Protein Shake Struggles

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  • Oct 27, 2020

Protein porducts are heavily relied upon in the earlier stages of recovery after weight loss surgery simply because the amount of food able to be consumed is not adequate to meet daily requirements. Whilst protein helps with exterior factors such as healthy hair, skin and nails, it is also needed to repair and maintain all body cells including those of our organs. So you can see just how important it is to help the body to heal and recover from a surgery that has affected the stomach.

But what if you aren’t tolerating your protein shakes?

Whether its loose bowel motions, an upset stomach or a newly aquired aversion which leaves you dry wretching at the thought of another shake, the need for adequate protein intake each day still stands and cannot be neglected.

The following ideas may help to make your shakes more manageable or provide suitable alternatives which will get you closer to your protein targets.

How to make your shakes more palatable

  1. Try making your shake with half milk, half water for a creamier consistency
  2. Use half the standard serve of protein powder recommended and get the rest of your protein by mixing it with milk or soy milk
  3. Mix in some frozen berries or an inch or two of frozen banana to add some tang and more flavour
  4. Spice things up by adding in half a teaspoon of ground cinnamon, ginger or nutmeg
  5. Turn it into a frappe by adding lots of ice!

What can you use instead?

  1. Use an unflavoured collagen powder. Collagen tends to be gentle on the stomach and tends to be very well tolerated by most. Opting for an unflavoured variety means you can go sweet or savoury with it. Try making a smoothie with it, mixing it into your coffee or disolving it into a miso soup or savoury broth
  2. Give protien water a go, there are ready to drink options such as ‘Aussie Bodiez’ or sachets such as ‘Protein Perfections’. If you find these too sweet, dilute with additional water to your taste. Different brands vary in terms of protein content, but they will usually provide at least 15g per serve
  3. Try an Optifast or Formulite soup instead, sometimes a savoury alternative can make a nice change
  4. Make your own smoothie with calci trim milk or unsweetened soy milk, high protien yoghurt and frozen fruit of choice
  5. Drink a glass of milk on it’s own, it is a great source of protein and the thinner texture is often better tolerated

Should I use a different protein powder?

Sampling a variety of different protein powders is a reasonable approach before ruling out all protein powders forever more! Unflavoured powders are often preferred after surgery as they aren’t sweet and can be mixed into soups, stews and casseroles without altering the flavour. If texture is a concern, trying powders from various origins may help to differentiate which powders agree and disagree with you. Many companies sell individual sachets that you can try first before investing in a larger quantities.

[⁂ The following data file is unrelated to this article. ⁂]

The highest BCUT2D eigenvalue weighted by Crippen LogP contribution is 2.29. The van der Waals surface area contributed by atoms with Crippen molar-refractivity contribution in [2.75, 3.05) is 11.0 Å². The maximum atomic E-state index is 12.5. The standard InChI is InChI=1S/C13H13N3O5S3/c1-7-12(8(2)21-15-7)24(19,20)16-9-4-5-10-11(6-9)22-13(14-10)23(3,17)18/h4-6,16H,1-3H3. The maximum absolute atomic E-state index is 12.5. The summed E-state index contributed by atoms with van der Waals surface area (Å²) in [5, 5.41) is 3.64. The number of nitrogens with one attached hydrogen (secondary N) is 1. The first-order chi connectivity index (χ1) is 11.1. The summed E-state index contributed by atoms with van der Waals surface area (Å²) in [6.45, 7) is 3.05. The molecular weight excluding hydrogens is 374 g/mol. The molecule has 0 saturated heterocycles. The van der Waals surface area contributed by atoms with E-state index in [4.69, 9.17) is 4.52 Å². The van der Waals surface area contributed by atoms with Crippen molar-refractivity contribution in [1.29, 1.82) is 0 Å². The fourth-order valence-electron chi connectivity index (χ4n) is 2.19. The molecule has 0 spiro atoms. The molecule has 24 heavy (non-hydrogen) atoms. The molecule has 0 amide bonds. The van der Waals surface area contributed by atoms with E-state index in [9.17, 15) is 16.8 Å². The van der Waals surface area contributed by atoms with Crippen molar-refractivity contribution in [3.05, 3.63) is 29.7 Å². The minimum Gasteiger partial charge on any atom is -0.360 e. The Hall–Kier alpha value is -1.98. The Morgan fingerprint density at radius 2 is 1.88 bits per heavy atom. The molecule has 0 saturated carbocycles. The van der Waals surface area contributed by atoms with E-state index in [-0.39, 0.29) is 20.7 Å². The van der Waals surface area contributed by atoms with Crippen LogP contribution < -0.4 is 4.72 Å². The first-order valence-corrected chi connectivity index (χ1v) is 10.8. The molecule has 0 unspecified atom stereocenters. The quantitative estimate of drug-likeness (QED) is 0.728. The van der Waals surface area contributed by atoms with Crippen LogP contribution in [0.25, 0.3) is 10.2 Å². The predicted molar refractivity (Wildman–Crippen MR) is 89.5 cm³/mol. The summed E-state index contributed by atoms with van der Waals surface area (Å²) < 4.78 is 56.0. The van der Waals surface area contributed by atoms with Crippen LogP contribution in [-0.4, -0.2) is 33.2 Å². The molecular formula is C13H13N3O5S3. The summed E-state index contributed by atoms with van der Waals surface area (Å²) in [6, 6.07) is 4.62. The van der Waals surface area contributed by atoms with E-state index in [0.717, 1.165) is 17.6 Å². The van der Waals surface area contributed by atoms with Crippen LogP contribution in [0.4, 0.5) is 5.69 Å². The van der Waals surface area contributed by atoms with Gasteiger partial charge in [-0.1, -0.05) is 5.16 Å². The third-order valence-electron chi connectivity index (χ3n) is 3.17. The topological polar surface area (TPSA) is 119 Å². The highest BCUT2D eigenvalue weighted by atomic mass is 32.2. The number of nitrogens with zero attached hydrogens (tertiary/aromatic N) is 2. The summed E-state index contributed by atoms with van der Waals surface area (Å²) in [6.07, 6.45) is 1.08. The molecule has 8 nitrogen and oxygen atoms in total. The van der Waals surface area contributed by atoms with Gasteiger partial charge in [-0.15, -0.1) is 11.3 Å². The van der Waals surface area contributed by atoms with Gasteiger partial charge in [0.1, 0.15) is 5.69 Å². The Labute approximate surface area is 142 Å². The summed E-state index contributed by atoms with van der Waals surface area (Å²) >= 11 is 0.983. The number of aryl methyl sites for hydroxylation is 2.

What types of protein powders are there?

  1. Whey protein
  2. Whey isolate (lower in lactose)
  3. Pea protein
  4. Soy protein
  5. Hemp protein
  6. Egg white protein

What are the key considerations when looking at protein powders

  1. A protein powder that provides a reasonable amount of protein: at least 20g per serve
  2. A protein powder that is low in carbohydrate and added sugar: less than 10g per 100g carbohydrate and total sugar

What to choose and avoid for ready-to-drink high protein drinks

Some ready to drink options which are marketed for their high protein content are not always the greatest choice following bariatric surgery, often due to the sugar or fat content. These may add to your gastrointestinal symptoms rather than resolving them, particularly in the case of bypass procedures - hello dumping syndrome! Examples of such drinks include:

  1. Up and Go (regular or Energize)
  2. Fortisip or Ensure - these are actually designed to help those with unintentional weightloss and malnutrition to gain weight
  3. Flavoured milks e.g. Mammoth

Ready to drink options which are ok if you get caught out include:

  1. Musashi
  2. Nutriboost

What about powders available on prescription

Similar to some of the ready to drink options just mentioned, Fortisip powder and Ensure powder are not a great option for someone who has just had surgery, however Beneprotein would be a great alternative. This is a tasteless powder which has 6g protein per scoop (3-4 scoops per day would give you the equivalent protein as a protein shake). It can be added to food or fluids so it is quite versatile. To get this on prescription, you’ll need to have tried other measures to increase your protein intake first. An application for a ‘Special Authority’ number can then be made through your dietitian and a prescription can be obtained. If you want to skip all of this, you can buy Beneprotein directly from a pharmacy.

Remember it’s not forever

Concentrated protein powders are usually only needed in the earlier stages after surgery when swelling, inflammation and space restriction limit the amount of food (and subsequently protein) that can be consumed from usual sources. Over time, as people adjust to their new stomach and their portion sizes increase (this is normal and expected), weaning off protein powders and progressing back to foods such as meat, fish, chicken, eggs, legumes, tofu and dairy products is usually sufficient to meet daily protein needs, provided they continue to be the priority on the plate.

Read the “protein-why-is-it-important” for more information and a protein shopping list to help add up your daily intake.